King Issa Al-Moatham ordered the building of this school in 1207 CE (604 AH) and dedicated it to teaching Arabic language and grammar. In 1213 CE (608 AH) he added a dome on top of it.
- The building consists of two rooms and a hallway in the middle that is topped with two domes: the big silver dome lies on top of the western room, the smaller dome sits on top of the eastern room, while the hallway’s roof is flat.
- The dome’s entrance is located on its northern side, and is decorated with two marble columns.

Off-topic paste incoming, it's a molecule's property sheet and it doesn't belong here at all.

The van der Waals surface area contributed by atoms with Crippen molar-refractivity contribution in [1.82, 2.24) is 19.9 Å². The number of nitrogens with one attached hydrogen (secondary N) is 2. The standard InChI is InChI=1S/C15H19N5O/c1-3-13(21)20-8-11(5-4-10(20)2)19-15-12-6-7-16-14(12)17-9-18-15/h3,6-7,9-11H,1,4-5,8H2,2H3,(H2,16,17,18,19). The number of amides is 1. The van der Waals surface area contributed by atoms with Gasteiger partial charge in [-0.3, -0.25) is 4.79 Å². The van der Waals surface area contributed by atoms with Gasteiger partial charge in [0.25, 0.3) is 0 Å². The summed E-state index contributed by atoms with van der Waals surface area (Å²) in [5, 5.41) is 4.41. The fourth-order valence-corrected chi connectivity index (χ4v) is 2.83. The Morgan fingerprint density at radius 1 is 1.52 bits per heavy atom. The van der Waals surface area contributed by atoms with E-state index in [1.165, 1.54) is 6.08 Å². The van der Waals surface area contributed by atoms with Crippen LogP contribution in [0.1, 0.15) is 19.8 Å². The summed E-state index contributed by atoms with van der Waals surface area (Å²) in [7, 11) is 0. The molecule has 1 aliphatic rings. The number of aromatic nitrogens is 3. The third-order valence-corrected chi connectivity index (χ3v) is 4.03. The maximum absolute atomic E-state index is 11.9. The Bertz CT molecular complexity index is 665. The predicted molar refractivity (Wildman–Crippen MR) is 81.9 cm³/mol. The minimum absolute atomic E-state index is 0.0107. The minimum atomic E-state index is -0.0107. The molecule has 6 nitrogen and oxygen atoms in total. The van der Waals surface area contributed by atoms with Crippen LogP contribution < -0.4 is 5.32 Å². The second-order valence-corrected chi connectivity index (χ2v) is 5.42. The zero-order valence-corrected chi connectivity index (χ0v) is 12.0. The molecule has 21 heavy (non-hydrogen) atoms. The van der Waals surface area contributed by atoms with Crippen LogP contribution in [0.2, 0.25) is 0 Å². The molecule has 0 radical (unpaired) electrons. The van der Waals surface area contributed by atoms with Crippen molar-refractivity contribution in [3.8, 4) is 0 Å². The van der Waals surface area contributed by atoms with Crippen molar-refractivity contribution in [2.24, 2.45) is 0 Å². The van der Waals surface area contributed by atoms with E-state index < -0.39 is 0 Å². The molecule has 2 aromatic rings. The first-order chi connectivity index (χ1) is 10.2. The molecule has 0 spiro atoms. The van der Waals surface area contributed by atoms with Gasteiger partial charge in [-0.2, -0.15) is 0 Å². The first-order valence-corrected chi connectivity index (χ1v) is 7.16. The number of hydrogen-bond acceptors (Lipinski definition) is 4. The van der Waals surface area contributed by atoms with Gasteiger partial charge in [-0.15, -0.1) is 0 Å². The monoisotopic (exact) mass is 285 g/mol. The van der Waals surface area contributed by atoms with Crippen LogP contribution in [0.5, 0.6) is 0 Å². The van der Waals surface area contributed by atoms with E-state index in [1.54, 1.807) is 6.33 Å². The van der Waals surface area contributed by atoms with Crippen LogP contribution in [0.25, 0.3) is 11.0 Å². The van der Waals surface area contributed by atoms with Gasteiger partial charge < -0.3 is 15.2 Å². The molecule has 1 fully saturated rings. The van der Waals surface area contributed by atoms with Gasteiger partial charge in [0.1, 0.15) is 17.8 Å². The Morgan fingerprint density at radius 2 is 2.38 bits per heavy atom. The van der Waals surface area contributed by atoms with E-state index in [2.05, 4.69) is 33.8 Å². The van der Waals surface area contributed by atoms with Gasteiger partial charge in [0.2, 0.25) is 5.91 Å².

- The structure remained a school for Arabic language and grammar until the 17th Century CE (12th Century AH) and played a great role in Jerusalem’s cultural and intellectual scene.
- During the past century, the dome was used as a library for the Islamic Supreme Council, and as an architectural office for the restoration and reconstruction of the Dome of the Rock. Today, it is serving as an office for the acting Supreme Judge and as headquarters for the Shari’a Appeal Court in Jerusalem.
References: A guide to al-Aqsa mosque – PASSIA